Why do they measure down/synthetic fill differently? Primarily because of the practical manufacturing difference. One is a loose insulation whereas the other is flat sheets. But this doesn't mean you can't compare. Anecdotally, I would say jackets with 3-4oz of 800-900FP down are about as warm as 100g/m^2 jackets. My Cerium (3-4oz of 850) is good for 15-20F degrees more low-activity warmth than my Atom LT (60g/m^2).

A less scientific way to judge warmth is price. You get what you pay for mostly rings true with insulation. It's of course non-linear. But a $100 down jacket will not be as warm as a $300 down jacket. Or at least I haven't found one yet.

Can you judge a jacket by how warm it is when you first put it on? Or do you need to move around first to build up the heat?

It's very hard to judge a jacket by how "warm" it is when you first put it on because it's a very unscientific measurement. A jacket's role is just to provide a thermal barrier. It doesn't create warmth. It prevents body heat from escaping and "keeps out" cold air (Technically it's all heat traveling at a thermodynamics level). So the warmer you and the jacket start, the warmer a jacket will feel when you first put it on.

Is it possible to have a jacket that is so warm that you don't need to exert yourself first, but you can still be warm standing/sitting in the cold?

Your body is always generating heat. When you're active you just generate more heat than when you are still. So, yes, it is possible to have a warm enough jacket that you can be still and still stay warm. Many companies make synthetic "belay parkas" that are designed for exactly this while belaying climbers. They are 150-200g/m^2 insulated jackets that are oversized to fit over top of other layers while standing still on cold belays. Most people have no such use for these jackets.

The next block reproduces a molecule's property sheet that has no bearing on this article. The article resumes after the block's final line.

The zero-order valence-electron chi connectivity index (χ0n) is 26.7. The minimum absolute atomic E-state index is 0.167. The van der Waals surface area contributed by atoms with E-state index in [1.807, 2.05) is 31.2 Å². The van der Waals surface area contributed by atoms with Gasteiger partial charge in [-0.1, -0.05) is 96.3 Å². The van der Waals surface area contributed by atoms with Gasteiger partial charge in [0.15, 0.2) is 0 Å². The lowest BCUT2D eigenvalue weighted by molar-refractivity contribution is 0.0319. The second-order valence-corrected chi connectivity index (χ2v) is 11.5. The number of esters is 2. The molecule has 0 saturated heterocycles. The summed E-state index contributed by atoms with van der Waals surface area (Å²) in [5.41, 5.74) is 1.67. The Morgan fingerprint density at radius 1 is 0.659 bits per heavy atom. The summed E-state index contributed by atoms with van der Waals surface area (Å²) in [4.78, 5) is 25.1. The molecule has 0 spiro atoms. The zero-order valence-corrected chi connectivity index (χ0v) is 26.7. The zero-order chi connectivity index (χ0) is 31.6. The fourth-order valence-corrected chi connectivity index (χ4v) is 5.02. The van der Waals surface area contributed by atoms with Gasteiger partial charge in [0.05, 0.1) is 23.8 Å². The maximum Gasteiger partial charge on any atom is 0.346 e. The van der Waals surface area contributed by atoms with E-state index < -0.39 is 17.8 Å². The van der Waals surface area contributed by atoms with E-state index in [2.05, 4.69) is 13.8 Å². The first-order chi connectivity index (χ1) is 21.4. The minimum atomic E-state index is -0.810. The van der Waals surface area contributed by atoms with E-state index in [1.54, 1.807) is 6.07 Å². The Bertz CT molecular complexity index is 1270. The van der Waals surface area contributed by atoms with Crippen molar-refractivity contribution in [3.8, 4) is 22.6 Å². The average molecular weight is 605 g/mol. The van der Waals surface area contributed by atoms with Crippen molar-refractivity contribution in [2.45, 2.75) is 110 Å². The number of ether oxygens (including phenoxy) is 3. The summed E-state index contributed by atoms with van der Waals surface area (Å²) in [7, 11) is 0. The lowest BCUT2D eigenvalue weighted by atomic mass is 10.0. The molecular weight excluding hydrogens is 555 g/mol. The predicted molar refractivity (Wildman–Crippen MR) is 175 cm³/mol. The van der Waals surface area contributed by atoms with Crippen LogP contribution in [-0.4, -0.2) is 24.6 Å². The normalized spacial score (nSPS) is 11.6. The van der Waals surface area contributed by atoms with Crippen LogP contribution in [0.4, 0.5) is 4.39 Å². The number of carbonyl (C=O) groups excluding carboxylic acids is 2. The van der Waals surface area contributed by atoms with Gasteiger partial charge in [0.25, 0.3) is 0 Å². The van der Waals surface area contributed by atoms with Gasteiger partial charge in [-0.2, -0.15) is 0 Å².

So what jacket should you get? For standing around in 0C I'd actually recommend something around the warmth of the Patagonia down sweater you currently own. My Cerium LT with a similar amount/fill-power down keeps me happy at those temps. If you are still cold you could look at something with more fill, or just throw on a layer underneath.

  • I'm comparing the down sweater and the DAS parka. The down sweater has 150g of 800FP down, so 120k. The DAS parka has 173g total of Primaloft Gold, I have seen various sources say primaloft gold is equivalent to ~550FP, which is 95150. But reviews suggest the DAS parka is vastly warmer, outdoor crunch says -15C vs the sweater's -5C. Is there something missing from that calulcation? Even assuming primaloft = 800 still doesn't make the figures very different.
    – Tom
    Commented Jan 23, 2023 at 21:53
  • Down sweater is only 85g -> 68k. The DAS is definitely spec'd warmer, so I'm not surprised it is reviewed warmer. The DAS falls into the "belay jacket" category I mentioned. Source of 85g: patagonia.com/stories/from-the-tren-1/story-20227.html
    – noah
    Commented Jan 23, 2023 at 22:29
  • I did see that post but I took it to be an old one as it mentions a few product lines that don't exist anymore. I was basing it on this review: switchbacktravel.com/best-down-jackets, which cites 5oz/141g.
    – Tom
    Commented Jan 23, 2023 at 23:50
  • Oh, interesting. Looks like they've upped it (a lot) in the last year. That's surprising how much they've increased it. 5oz puts it in a somewhat different jacket category. It's a bit of an odd change imo. I'd make sure the one you've been using is the newer model before you assume 5oz though. Maybe the down sweater is now warmer than the DAS. The reviews across the web just might not be updated with the newest Down Sweater design
    – noah
    Commented Jan 24, 2023 at 0:41
  • I've emailed them to confirm as the numbers online are somewhat inconsistent. I bought both the DAS and the down sweater to test out in the current weather. I just went for a gentle stroll in the DAS and while it was tolerable, I didn't get warm and cosy either which seems odd to me given that I've seen reviews saying people feel toasty when it's blowing a gale at -15C and they're stood still belaying. I'm wondering if this Decathlon decathlon.co.uk/p/men-s-mountaineering-down-jacket-makalu-red/_/… jacket might be what I need which comes out at 165200.
    – Tom
    Commented Jan 24, 2023 at 1:02